Research in Accounting RegulationEdited by
- Gary Previts
The scope of service provided by professional accountants is influenced by legislation and case law as well as the dictates of a variety of government and private sector agencies; including State Boards of Accountancy, Academic Accreditation Bodies, the United States Securities and Exchange Commission, independent standard setting bodies such as the Federal AccountingStandards Advisory Board [US], the Financial Accounting Standards Board [US], and self-regulatory organizations such as State Societies of CPAs and the American Institute of Certified Public Accountants. There are equivalent and emerging national and international bodies, such as the International Accounting Standards Board [IASB] that exist in most developed and developing countries. These attempt to coordinate the activities among nations. It is important for academics, students, practitioners, regulators and researchers to consider, study and understand the role and relationship of such bodies with the practice and content of our discipline.
Research in Accounting Regulation is a refereed annual serial that seeks to publish high quality manuscripts, which address regulatory issues and policy affecting the practice of accountancy, broadly defined. Topics of interest include research based upon: self-regulatory activities; case law and litigation; government and quasi-governmental regulation; the economics of regulation, including modeling.
This research series aims to encourage the submission of original empirical, behavioral or applied research manuscripts that consider strategic and policy implications for regulation, regulatory models and markets. It is intended for individual researchers, practitioners, regulators and students of accountancy who desire to increase their understanding of the regulation of accountancy.
Research in Accounting Regulation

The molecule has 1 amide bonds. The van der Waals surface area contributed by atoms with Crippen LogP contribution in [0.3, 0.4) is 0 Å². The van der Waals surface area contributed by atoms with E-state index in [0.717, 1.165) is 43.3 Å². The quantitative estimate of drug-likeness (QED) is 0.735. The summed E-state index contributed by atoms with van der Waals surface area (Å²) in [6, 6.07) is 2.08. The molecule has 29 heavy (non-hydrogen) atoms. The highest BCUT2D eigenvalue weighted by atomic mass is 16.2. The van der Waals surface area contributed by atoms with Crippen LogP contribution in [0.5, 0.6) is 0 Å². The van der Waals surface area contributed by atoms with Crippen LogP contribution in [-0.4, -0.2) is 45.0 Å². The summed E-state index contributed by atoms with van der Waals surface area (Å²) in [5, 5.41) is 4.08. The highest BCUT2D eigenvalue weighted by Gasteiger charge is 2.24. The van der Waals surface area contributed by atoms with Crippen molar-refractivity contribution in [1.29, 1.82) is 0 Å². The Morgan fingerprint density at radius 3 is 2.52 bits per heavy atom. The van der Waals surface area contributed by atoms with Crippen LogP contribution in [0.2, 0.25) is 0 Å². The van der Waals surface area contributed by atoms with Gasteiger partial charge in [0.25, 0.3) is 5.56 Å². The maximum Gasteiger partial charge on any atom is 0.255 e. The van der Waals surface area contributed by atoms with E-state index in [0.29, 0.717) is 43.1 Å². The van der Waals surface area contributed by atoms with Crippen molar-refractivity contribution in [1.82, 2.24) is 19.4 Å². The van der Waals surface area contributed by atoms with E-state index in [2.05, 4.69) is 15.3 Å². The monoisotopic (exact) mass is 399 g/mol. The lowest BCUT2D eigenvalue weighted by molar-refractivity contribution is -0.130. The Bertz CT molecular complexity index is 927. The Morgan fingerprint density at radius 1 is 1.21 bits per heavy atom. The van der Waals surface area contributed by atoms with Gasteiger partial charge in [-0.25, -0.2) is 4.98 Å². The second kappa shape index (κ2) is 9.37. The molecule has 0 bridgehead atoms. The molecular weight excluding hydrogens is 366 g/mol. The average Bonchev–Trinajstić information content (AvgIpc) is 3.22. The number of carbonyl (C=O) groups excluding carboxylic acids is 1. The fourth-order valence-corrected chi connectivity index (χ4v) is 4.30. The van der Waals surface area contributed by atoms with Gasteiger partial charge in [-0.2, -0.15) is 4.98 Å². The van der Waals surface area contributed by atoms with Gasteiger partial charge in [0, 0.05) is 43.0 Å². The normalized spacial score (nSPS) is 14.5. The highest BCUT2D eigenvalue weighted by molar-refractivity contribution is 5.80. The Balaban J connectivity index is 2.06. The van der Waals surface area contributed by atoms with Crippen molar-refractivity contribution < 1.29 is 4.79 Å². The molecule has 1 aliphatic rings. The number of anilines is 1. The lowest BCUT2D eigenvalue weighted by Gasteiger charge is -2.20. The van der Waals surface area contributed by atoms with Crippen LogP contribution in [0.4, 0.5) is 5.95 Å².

Hardbound, 308 Pages
Published: January 2002
Imprint: Jai Press (elsevier)
- Editorial board. List of contributors. Invited referees for Volume 15. Main Papers. Segment disclosures under SFAS 131: impact on the banking industry (N.B. Nichols et al.). Delay in accounting harmonization: evidence in auditor selection and cost-of-capital effects, 1986-1990 (W.A. Wallace). Voluntary disclosure of value driver information: a content analysis of global M&A and other cross-boundary disclosures of the Ford Motor Company 1995-2000 (O. Celik et al.). Financial statement fraud: capital market effects and management actions (A.L. Nagy). Evidence of earnings management with the selection of the discount rate for pension accounting: the impact of a SEC letter (D.R. Vruwink). Research Reports. SEC audit requirements and audit fees: a research note (C.P. Cullinan). Audit committee characteristics and auditor switches (L.J. Abbott, S. Parker). Staff accounting bulletin 101: testing students' knowledge of revenue recognition principles (J.W. Martin). The legality of the SEC's authority to regulate the scope of services for CPA firms (M.A. Segal, F.R. Urbancic). Perspectives. EBITDA! (J. Grant, L. Parker). The state of financial reporting today: an unfinished chapter (L. Turner).The development of financial reporting, the stock exchange and corporate disclosure in Thailand (A-O. Jaikengkit). Mandatory auditor rotation: a critique of the panel on audit effectiveness (J.R. Casterella et al.). Book Reviews. Marquis G. Eaton: a collection of his writings (edited by E.N. Coffman and D.L. Jensen, reviewed by T.J. Fogarty). Foundations for the future: the AICPA from 1980-1995 (by P.B. Chenok, with A. Snyder, reviewed by K. Carduff). Accounting and the investment opportunity set (by A. Riahi-Belkaoui, reviewed by R.A. Roig). Frankensteins of fraud: the 20th century's top ten white-collar criminals (by J.T. Wells, reviewed by L.M. Parker). Delivering the promise: how to attract, manage, and retain human capital (by B. Friedman et al., reviewed by J. Grant). Managing multinationals in the Middle East (by W. Abdallah, reviewed by G. Markarian).